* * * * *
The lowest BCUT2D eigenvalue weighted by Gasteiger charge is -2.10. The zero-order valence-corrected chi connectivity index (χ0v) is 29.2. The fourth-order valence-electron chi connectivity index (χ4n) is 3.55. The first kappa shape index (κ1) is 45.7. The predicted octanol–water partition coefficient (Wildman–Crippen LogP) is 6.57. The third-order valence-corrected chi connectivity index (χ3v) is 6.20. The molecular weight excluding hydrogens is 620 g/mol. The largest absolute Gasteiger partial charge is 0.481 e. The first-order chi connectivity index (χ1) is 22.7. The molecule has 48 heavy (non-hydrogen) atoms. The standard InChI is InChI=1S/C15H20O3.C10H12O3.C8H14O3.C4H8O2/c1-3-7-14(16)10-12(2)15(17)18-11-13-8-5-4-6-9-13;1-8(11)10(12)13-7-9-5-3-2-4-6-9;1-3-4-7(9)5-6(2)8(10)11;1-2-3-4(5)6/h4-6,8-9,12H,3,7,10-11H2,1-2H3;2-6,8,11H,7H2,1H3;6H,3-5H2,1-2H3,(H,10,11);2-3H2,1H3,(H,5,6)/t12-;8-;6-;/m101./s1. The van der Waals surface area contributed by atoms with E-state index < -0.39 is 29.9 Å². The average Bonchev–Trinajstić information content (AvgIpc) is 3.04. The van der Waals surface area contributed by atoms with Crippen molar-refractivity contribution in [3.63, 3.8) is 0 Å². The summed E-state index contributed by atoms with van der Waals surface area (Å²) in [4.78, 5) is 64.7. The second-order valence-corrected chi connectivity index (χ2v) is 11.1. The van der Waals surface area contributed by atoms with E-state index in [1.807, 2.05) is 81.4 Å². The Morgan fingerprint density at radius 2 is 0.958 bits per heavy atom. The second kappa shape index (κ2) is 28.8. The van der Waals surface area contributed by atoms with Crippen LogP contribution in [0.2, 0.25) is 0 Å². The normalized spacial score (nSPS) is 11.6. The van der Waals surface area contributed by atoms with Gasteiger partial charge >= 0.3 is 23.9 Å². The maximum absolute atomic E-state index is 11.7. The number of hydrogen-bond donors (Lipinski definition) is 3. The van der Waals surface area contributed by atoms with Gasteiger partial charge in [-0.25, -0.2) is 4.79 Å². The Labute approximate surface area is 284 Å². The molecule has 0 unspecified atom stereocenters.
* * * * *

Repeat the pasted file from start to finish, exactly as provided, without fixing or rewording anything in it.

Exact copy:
The lowest BCUT2D eigenvalue weighted by Gasteiger charge is -2.10. The zero-order valence-corrected chi connectivity index (χ0v) is 29.2. The fourth-order valence-electron chi connectivity index (χ4n) is 3.55. The first kappa shape index (κ1) is 45.7. The predicted octanol–water partition coefficient (Wildman–Crippen LogP) is 6.57. The third-order valence-corrected chi connectivity index (χ3v) is 6.20. The molecular weight excluding hydrogens is 620 g/mol. The largest absolute Gasteiger partial charge is 0.481 e. The first-order chi connectivity index (χ1) is 22.7. The molecule has 48 heavy (non-hydrogen) atoms. The standard InChI is InChI=1S/C15H20O3.C10H12O3.C8H14O3.C4H8O2/c1-3-7-14(16)10-12(2)15(17)18-11-13-8-5-4-6-9-13;1-8(11)10(12)13-7-9-5-3-2-4-6-9;1-3-4-7(9)5-6(2)8(10)11;1-2-3-4(5)6/h4-6,8-9,12H,3,7,10-11H2,1-2H3;2-6,8,11H,7H2,1H3;6H,3-5H2,1-2H3,(H,10,11);2-3H2,1H3,(H,5,6)/t12-;8-;6-;/m101./s1. The van der Waals surface area contributed by atoms with E-state index < -0.39 is 29.9 Å². The average Bonchev–Trinajstić information content (AvgIpc) is 3.04. The van der Waals surface area contributed by atoms with Crippen molar-refractivity contribution in [3.63, 3.8) is 0 Å². The summed E-state index contributed by atoms with van der Waals surface area (Å²) in [4.78, 5) is 64.7. The second-order valence-corrected chi connectivity index (χ2v) is 11.1. The van der Waals surface area contributed by atoms with E-state index in [1.807, 2.05) is 81.4 Å². The Morgan fingerprint density at radius 2 is 0.958 bits per heavy atom. The second kappa shape index (κ2) is 28.8. The van der Waals surface area contributed by atoms with Crippen LogP contribution in [0.2, 0.25) is 0 Å². The normalized spacial score (nSPS) is 11.6. The van der Waals surface area contributed by atoms with Gasteiger partial charge >= 0.3 is 23.9 Å². The maximum absolute atomic E-state index is 11.7. The number of hydrogen-bond donors (Lipinski definition) is 3. The van der Waals surface area contributed by atoms with Gasteiger partial charge in [-0.25, -0.2) is 4.79 Å². The Labute approximate surface area is 284 Å². The molecule has 0 unspecified atom stereocenters.